Quadriplegia | Types of Paralysis | Brain and Spinal Cord …

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What Is Quadriplegia?

Paralysis can be either partial, periodic, complete, or incomplete. Paralysis of both the arms and legs has been traditionally been called quadriplegia. Quad comes from the Latin for four and plegia comes from the Greek for inability to move. Currently the term tetraplegia is becoming more popular, but it means the same thing. Tetra is from the Greek for inability to move.

The primary cause of quadriplegia is a spinal cord injury, but other conditions such as cerebral palsy and strokes can cause a similar appearing paralysis. The amount of impairment resulting from a spinal cord injury depends on the part of the spinal cord injured and the amount of damage done. Injury to the spinal cord can be devastating because the spinal cord and the brain are the main parts of the central nervous system, which sends messages throughout your body.

When the spinal cord is injured the brain cannot properly communicate with it and so sensation and movement are impaired. The spinal cord is not the spine itself; it is the nerve system encased in the vertebrae and discs which make up the spine.

Quadriplegia occurs when the neck area of the spinal cord is injured. The severity of the injury and the place it occurred at determine the amount of function a person will maintain. A major spinal cord injury may interfere with breathing as well as with moving the limbs. A patient with complete quadriplegia has no ability to move any part of the body below the neck; some people do not even have ability to move the neck.

Sometimes people with quadriplegia can move their arms, but have no control over their hand movements. They cannot grasp things or make other motions which would allow them a little independence. New treatment options have been able to help some of these patients regain hand function.

Quadriplegia causes many complications which will need careful management:

Immediate treatment of quadriplegia consists of treating the spinal cord injury or other condition causing the problem. In the case of a spinal cord injury, you will immobilized with special equipment to prevent further injury, while medical personnel work to stabilize your heart rate, blood pressure, and over all condition. You may be intubated to assist your breathing. This means that flexible tube carrying oxygen will be inserted down your throat. Imaging tests will be used to determine the extent of your injury.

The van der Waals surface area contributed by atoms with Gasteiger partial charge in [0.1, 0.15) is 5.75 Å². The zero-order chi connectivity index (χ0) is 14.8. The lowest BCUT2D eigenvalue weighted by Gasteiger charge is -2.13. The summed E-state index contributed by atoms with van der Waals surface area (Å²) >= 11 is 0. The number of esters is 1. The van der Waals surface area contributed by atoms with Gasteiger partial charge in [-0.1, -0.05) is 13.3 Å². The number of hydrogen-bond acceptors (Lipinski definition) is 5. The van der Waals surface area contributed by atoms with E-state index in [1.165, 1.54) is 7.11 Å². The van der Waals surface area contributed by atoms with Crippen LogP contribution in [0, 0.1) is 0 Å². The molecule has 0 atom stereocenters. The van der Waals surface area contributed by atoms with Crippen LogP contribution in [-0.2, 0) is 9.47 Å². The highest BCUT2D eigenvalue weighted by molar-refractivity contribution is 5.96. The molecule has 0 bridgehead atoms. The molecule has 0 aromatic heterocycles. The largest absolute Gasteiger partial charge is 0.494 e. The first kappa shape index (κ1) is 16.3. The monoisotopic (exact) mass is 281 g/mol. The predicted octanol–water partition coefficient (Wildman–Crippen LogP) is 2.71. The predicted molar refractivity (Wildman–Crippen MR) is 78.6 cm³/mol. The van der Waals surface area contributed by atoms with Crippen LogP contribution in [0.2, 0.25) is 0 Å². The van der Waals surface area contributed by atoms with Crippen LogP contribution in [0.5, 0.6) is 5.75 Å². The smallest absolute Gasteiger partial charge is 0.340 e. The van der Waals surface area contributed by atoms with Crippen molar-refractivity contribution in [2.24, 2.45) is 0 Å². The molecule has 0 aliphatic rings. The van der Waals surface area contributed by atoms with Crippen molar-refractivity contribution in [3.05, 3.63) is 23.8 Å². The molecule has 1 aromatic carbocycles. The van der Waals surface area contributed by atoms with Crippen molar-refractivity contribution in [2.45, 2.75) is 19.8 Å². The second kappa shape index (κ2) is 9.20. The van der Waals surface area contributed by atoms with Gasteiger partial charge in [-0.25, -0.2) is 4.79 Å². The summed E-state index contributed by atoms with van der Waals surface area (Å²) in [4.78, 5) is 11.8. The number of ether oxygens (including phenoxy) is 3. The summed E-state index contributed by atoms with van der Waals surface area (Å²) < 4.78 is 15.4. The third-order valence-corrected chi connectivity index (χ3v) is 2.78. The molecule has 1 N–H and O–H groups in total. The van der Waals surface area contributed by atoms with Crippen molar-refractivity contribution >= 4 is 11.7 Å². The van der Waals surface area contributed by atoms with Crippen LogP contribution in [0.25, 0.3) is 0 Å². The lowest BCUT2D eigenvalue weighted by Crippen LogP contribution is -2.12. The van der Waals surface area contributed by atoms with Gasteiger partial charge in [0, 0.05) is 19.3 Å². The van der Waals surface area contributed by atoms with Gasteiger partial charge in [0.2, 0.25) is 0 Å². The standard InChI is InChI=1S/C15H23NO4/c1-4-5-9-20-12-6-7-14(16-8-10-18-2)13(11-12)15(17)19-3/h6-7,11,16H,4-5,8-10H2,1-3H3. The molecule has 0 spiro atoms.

Surgery may be needed to relieve pressure on the spine from bone fragments or foreign objects. Surgery may also be used to stabilize the spine, but no form of surgery can repair the damaged nerves of the spinal cord. Unfortunately, the nerve damage caused by the initial spinal cord injury has a tendency to spread. The reasons for this tendency are not completely understood by researchers, but it is related to spreading inflammation as blood circulation decreases and blood pressure drops.

The inflammation causes nerve cells not directly in the injured area to die. A powerful corticosteroid, methylprednisolone (Medrol) can sometimes help prevent the spread of this damage if it is given within eight hours of the original injury; however, methylprednisolone can cause serious side effects and not all doctors are convinced that it is beneficial.

Rehabilitation for quadriplegia once consisted primarily of training to learn how to deal with your new limitations. Passive physical therapy was given to help prevent the muscles from atrophying. Today, many new options are offering quadriplegia patients new hope. These new options combine older methods with new technology with encouraging results.

While passive physical therapy once consisted solely of the therapists manipulating the patients arms and legs in an effort to increase circulation and retain muscle tone, today therapists can use electrodes to stimulate the patients muscles and give them an optimal workout. This technology is called functional neuromuscular stimulation (FNS). FNS stimulates the intact peripheral nerves so that the paralyzed muscles will contract.

The contractions are stimulated using either electrodes that have been placed on the skin or that have been implanted. With FNS, the patient may ride a stationary bicycle to improve muscle and cardiac function and prevent the muscles from atrophying. An implantable FNS system has been used to help people with some types of spinal injury regain use of their hands.

This is an option for people with quadriplegia, who have some voluntary use of their arms. The shoulders position controls the stimulation to the hands nerves, allowing the individual to pick up objects at will. Tendon transfer is another option which allows some people with quadriplegia more use of the arms and hands. This complicated surgery transfers a nonessential muscle with nerve function to the shoulder or arm to help restore function. FNS may be used in conjunction with tendon transfer.

Other forms of treatments for quadriplegia are still in the experimental stage. Many clinical trials of new treatment options are run every year. If you or a loved one suffers from quadriplegia, you may want to consider one of these trials. Ask your doctor to help you find a suitable trial.

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Quadriplegia | Types of Paralysis | Brain and Spinal Cord …

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